The public sector is the largest formal employer of labour in Africa. On average, 60% of the working population formally employed is to be found in the public sector. Here, in each African country, you will find hundreds of thousands of teachers, medical and administrative staff, policemen and women, the army, agricultural workers, construction and transport sector employees and so on.
The public sector is not only the biggest employer of labour, it is also the most important provider of services. In Tanzania for example, 60% of government pay-roll goes to the education sector; and over 90% of African populations depend on medical services provided by the state. A robust and efficient public sector is absolutely vital if Africa is to grow its economy and come anywhere near Nepad's target of 7% annual growth.
The role of the public sector goes far beyond the limitations of the work place. State employees are often the only breadwinners in their families. Their salaries provide for the day-to-day living of their dependents, pay school fees, medical expenses and try to cater to the thousand and one needs that all families have.
Yet, hitherto, this vital labour force has been left largely unprotected against the ravages of HIV/Aids. Unlike the developed world, there are no national social or health insurance schemes in African countries. Those who fall ill or an impacted in any way by Aids in the family, are left to their own devices.
The result is that public sectors are left severely weakened. Vacancies go unfilled. Time and money invested in training goes to waste. The quality of service delivered, especially in education and health, is often poor as the sectors are overstretched. This creates a vicious cycle--weak public sector performance leads to poor private sector results. This leads to low domestic investment and little or no foreign investment. The cycle of poverty becomes entrenched.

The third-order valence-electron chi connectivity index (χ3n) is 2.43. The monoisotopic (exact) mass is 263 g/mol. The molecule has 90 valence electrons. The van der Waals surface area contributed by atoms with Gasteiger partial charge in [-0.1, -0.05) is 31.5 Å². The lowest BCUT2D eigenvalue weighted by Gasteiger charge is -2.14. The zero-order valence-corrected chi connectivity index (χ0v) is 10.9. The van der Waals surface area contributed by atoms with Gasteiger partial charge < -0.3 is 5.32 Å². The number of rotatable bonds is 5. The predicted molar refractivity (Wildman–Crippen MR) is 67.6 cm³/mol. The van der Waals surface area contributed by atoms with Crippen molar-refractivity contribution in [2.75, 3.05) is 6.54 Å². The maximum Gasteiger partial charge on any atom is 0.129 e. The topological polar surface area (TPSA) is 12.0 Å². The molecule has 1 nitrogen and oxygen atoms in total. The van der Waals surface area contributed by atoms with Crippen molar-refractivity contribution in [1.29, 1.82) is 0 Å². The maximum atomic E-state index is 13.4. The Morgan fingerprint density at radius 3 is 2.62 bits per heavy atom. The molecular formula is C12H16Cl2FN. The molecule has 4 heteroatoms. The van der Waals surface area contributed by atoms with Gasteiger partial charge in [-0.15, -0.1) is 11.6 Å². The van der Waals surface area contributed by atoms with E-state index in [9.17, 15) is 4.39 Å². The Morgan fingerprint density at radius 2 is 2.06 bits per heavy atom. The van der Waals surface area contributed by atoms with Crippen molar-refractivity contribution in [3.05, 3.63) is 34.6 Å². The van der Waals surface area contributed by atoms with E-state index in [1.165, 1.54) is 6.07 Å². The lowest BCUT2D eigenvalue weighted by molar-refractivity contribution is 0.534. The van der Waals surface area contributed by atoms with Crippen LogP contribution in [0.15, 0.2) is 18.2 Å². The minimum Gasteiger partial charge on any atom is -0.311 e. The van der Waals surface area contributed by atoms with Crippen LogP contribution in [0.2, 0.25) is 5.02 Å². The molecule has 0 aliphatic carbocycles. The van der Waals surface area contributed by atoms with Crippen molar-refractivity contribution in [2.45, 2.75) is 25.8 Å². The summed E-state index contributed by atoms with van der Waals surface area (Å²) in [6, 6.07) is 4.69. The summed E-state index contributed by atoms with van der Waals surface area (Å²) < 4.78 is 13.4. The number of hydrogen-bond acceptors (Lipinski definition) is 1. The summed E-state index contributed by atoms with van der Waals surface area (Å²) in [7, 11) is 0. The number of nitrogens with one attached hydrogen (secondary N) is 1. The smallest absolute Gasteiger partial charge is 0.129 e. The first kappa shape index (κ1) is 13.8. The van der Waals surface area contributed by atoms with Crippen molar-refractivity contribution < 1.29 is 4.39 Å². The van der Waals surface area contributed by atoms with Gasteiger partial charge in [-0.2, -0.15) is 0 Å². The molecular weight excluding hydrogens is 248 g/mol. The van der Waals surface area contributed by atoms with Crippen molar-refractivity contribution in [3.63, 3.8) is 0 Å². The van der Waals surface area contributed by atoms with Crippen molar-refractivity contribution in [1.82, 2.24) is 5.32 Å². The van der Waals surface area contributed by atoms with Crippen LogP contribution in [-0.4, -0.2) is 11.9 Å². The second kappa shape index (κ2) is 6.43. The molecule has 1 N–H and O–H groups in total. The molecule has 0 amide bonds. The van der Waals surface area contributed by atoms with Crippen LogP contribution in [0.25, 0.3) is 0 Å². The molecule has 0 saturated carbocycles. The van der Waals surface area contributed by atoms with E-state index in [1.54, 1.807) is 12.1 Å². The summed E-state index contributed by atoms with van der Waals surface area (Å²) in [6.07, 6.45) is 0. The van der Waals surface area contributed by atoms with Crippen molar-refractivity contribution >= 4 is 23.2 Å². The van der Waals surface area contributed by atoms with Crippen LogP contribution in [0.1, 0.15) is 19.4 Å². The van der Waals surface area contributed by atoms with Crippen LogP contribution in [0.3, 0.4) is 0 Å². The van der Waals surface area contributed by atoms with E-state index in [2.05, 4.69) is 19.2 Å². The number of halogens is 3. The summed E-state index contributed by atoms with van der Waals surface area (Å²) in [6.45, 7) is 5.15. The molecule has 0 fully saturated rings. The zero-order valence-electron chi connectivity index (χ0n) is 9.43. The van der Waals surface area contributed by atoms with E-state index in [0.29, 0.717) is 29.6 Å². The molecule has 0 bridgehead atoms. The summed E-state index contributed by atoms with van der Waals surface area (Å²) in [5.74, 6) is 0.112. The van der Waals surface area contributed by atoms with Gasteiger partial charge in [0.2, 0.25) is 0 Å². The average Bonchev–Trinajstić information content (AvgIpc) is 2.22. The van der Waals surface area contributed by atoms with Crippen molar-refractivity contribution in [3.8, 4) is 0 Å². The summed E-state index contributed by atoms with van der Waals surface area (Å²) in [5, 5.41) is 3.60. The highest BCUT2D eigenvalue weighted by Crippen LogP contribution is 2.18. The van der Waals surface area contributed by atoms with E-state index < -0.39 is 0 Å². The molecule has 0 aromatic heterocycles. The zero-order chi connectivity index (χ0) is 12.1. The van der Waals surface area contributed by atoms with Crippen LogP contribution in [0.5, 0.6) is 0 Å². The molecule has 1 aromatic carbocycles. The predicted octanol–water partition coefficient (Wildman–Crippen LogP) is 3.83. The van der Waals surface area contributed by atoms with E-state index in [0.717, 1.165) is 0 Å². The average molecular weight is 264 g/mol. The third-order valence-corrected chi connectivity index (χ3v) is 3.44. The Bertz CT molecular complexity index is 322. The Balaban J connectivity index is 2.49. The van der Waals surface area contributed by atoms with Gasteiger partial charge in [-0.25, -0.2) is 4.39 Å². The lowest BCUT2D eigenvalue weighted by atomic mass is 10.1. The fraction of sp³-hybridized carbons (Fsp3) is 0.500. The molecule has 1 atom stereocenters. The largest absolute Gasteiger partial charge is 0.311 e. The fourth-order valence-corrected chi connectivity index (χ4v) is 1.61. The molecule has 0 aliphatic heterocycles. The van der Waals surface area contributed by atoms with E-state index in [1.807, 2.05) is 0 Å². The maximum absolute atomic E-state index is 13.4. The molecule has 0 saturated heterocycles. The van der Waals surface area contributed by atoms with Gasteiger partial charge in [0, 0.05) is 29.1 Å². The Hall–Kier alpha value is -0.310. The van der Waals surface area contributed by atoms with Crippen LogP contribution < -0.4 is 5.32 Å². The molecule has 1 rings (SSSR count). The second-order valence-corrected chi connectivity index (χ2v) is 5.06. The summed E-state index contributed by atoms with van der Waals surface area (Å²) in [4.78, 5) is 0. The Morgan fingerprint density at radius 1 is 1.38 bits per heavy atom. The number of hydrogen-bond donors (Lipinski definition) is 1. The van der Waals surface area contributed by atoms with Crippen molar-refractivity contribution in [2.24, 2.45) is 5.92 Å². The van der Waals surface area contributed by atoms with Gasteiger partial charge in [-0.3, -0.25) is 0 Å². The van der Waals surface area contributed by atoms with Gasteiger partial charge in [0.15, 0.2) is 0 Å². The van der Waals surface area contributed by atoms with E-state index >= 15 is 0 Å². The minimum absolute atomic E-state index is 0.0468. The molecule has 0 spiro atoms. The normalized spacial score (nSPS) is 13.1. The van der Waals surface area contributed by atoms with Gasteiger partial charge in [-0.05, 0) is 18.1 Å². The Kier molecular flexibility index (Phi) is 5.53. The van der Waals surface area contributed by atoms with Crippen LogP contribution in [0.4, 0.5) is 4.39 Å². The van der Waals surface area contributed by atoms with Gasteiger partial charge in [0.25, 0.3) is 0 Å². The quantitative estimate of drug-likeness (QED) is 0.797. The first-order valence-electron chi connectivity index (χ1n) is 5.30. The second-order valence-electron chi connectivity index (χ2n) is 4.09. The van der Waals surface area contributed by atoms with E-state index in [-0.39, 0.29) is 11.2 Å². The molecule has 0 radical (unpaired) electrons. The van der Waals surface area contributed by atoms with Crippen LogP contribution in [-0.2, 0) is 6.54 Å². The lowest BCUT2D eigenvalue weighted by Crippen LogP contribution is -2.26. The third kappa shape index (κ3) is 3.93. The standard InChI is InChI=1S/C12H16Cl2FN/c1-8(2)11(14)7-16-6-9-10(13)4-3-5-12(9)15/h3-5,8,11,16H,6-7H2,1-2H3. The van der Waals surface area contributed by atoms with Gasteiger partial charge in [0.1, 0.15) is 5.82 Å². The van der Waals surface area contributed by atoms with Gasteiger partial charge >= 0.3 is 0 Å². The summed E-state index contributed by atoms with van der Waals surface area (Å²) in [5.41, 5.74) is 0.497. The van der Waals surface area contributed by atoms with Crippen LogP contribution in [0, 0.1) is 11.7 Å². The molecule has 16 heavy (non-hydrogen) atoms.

There can be no doubt, therefore, that some sort of intervention is desperately needed to provide a measure of security to workers in Africa's public sector.
This was the theme of what has now been acknowledged as an historic symposium which was held at the end of May in the capital of Tanzania, Dar es Salaam.
The high-powered seminar was organised by the German Technical Agency, for Cooperation (GTZ), the International Labour Organisation (ILO), the World Bank and Georgetown University (Washington, US). Delegations from 10 countries--eight from Africa and one each from the Philippines and Paraguay participated.
One of the aims was to see how the vicious cycle--poverty leading to Aids leading to poverty--could be broken. A way forward, said Dr Assia Brandrup-Lukanow, director of GTZ's health, education and social protection division, is to follow the example of the private sector and design Workplace Policies and Programmes (WPP) for the public sector.
"The loss of productivity and absenteeism due to the direct or indirect effects of HIV/Aids over the past years have become so tangible that many private and international companies have taken on the challenge of halting the further spread of Aids by introducing comprehensive policies for their staff and communities. These policies include prevention, detection, treatment and care,"...